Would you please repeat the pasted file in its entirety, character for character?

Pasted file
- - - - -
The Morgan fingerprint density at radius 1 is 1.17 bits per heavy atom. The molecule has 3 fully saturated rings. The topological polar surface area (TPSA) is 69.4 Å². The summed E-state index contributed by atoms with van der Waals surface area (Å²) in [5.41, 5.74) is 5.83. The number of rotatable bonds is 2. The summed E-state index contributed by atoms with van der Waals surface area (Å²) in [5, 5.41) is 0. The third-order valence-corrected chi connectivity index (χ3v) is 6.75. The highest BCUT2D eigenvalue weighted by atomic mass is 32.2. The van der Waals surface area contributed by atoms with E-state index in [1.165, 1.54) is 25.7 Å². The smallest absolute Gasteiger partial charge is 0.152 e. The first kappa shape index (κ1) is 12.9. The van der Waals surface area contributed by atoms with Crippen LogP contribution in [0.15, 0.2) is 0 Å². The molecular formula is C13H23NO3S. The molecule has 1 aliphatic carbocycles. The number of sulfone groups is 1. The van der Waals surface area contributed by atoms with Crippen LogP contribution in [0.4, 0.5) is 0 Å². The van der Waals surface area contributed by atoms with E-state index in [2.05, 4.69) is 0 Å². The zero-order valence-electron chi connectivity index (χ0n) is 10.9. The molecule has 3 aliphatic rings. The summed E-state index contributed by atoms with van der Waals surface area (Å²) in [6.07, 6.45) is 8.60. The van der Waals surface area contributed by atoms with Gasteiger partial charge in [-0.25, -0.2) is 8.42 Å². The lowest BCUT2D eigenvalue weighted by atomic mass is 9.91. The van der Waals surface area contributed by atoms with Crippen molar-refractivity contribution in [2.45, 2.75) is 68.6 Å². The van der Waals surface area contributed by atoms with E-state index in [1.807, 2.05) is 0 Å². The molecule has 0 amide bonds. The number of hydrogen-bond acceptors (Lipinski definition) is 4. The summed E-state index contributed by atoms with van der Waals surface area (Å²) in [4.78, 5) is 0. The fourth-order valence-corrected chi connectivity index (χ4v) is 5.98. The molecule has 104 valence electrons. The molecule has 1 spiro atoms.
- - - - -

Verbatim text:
The Morgan fingerprint density at radius 1 is 1.17 bits per heavy atom. The molecule has 3 fully saturated rings. The topological polar surface area (TPSA) is 69.4 Å². The summed E-state index contributed by atoms with van der Waals surface area (Å²) in [5.41, 5.74) is 5.83. The number of rotatable bonds is 2. The summed E-state index contributed by atoms with van der Waals surface area (Å²) in [5, 5.41) is 0. The third-order valence-corrected chi connectivity index (χ3v) is 6.75. The highest BCUT2D eigenvalue weighted by atomic mass is 32.2. The van der Waals surface area contributed by atoms with E-state index in [1.165, 1.54) is 25.7 Å². The smallest absolute Gasteiger partial charge is 0.152 e. The first kappa shape index (κ1) is 12.9. The van der Waals surface area contributed by atoms with Crippen LogP contribution in [0.15, 0.2) is 0 Å². The molecular formula is C13H23NO3S. The molecule has 1 aliphatic carbocycles. The number of sulfone groups is 1. The van der Waals surface area contributed by atoms with Crippen LogP contribution in [0.4, 0.5) is 0 Å². The van der Waals surface area contributed by atoms with E-state index in [2.05, 4.69) is 0 Å². The zero-order valence-electron chi connectivity index (χ0n) is 10.9. The molecule has 3 aliphatic rings. The summed E-state index contributed by atoms with van der Waals surface area (Å²) in [6.07, 6.45) is 8.60. The van der Waals surface area contributed by atoms with Gasteiger partial charge in [-0.25, -0.2) is 8.42 Å². The lowest BCUT2D eigenvalue weighted by atomic mass is 9.91. The van der Waals surface area contributed by atoms with Crippen molar-refractivity contribution in [2.45, 2.75) is 68.6 Å². The van der Waals surface area contributed by atoms with E-state index in [1.807, 2.05) is 0 Å². The molecule has 0 amide bonds. The number of hydrogen-bond acceptors (Lipinski definition) is 4. The summed E-state index contributed by atoms with van der Waals surface area (Å²) in [4.78, 5) is 0. The fourth-order valence-corrected chi connectivity index (χ4v) is 5.98. The molecule has 104 valence electrons. The molecule has 1 spiro atoms.